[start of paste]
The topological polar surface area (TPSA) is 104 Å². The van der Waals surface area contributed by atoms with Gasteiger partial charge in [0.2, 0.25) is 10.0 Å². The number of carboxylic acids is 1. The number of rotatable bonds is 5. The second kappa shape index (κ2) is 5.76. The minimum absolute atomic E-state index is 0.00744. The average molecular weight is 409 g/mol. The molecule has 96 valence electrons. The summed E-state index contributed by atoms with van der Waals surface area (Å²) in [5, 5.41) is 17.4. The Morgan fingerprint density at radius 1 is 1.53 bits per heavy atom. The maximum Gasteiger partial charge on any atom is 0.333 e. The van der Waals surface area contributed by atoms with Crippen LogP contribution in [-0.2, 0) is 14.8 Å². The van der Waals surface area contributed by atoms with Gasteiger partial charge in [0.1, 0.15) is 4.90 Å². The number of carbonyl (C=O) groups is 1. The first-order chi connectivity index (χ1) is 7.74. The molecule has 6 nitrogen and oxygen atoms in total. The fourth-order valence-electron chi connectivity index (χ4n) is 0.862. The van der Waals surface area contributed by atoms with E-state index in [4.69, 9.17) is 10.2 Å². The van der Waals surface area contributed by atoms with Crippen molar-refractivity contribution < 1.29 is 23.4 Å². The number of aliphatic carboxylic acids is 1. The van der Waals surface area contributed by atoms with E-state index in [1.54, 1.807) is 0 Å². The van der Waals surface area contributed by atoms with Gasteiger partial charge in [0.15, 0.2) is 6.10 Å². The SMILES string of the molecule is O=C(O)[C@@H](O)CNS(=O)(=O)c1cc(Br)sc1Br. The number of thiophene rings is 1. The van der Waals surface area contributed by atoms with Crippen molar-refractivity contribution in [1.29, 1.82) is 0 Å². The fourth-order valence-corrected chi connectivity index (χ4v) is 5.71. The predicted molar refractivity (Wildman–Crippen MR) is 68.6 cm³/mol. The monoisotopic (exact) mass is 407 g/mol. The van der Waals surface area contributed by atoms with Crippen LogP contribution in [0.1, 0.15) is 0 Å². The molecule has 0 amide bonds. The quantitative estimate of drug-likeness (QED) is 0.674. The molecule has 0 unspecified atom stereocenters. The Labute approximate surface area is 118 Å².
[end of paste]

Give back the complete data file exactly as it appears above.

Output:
The topological polar surface area (TPSA) is 104 Å². The van der Waals surface area contributed by atoms with Gasteiger partial charge in [0.2, 0.25) is 10.0 Å². The number of carboxylic acids is 1. The number of rotatable bonds is 5. The second kappa shape index (κ2) is 5.76. The minimum absolute atomic E-state index is 0.00744. The average molecular weight is 409 g/mol. The molecule has 96 valence electrons. The summed E-state index contributed by atoms with van der Waals surface area (Å²) in [5, 5.41) is 17.4. The Morgan fingerprint density at radius 1 is 1.53 bits per heavy atom. The maximum Gasteiger partial charge on any atom is 0.333 e. The van der Waals surface area contributed by atoms with Crippen LogP contribution in [-0.2, 0) is 14.8 Å². The van der Waals surface area contributed by atoms with Gasteiger partial charge in [0.1, 0.15) is 4.90 Å². The number of carbonyl (C=O) groups is 1. The first-order chi connectivity index (χ1) is 7.74. The molecule has 6 nitrogen and oxygen atoms in total. The fourth-order valence-electron chi connectivity index (χ4n) is 0.862. The van der Waals surface area contributed by atoms with E-state index in [4.69, 9.17) is 10.2 Å². The van der Waals surface area contributed by atoms with Crippen molar-refractivity contribution < 1.29 is 23.4 Å². The number of aliphatic carboxylic acids is 1. The van der Waals surface area contributed by atoms with E-state index in [1.54, 1.807) is 0 Å². The van der Waals surface area contributed by atoms with Gasteiger partial charge in [0.15, 0.2) is 6.10 Å². The SMILES string of the molecule is O=C(O)[C@@H](O)CNS(=O)(=O)c1cc(Br)sc1Br. The number of thiophene rings is 1. The van der Waals surface area contributed by atoms with Crippen molar-refractivity contribution in [1.29, 1.82) is 0 Å². The fourth-order valence-corrected chi connectivity index (χ4v) is 5.71. The predicted molar refractivity (Wildman–Crippen MR) is 68.6 cm³/mol. The monoisotopic (exact) mass is 407 g/mol. The van der Waals surface area contributed by atoms with Crippen LogP contribution in [0.1, 0.15) is 0 Å². The molecule has 0 amide bonds. The quantitative estimate of drug-likeness (QED) is 0.674. The molecule has 0 unspecified atom stereocenters. The Labute approximate surface area is 118 Å².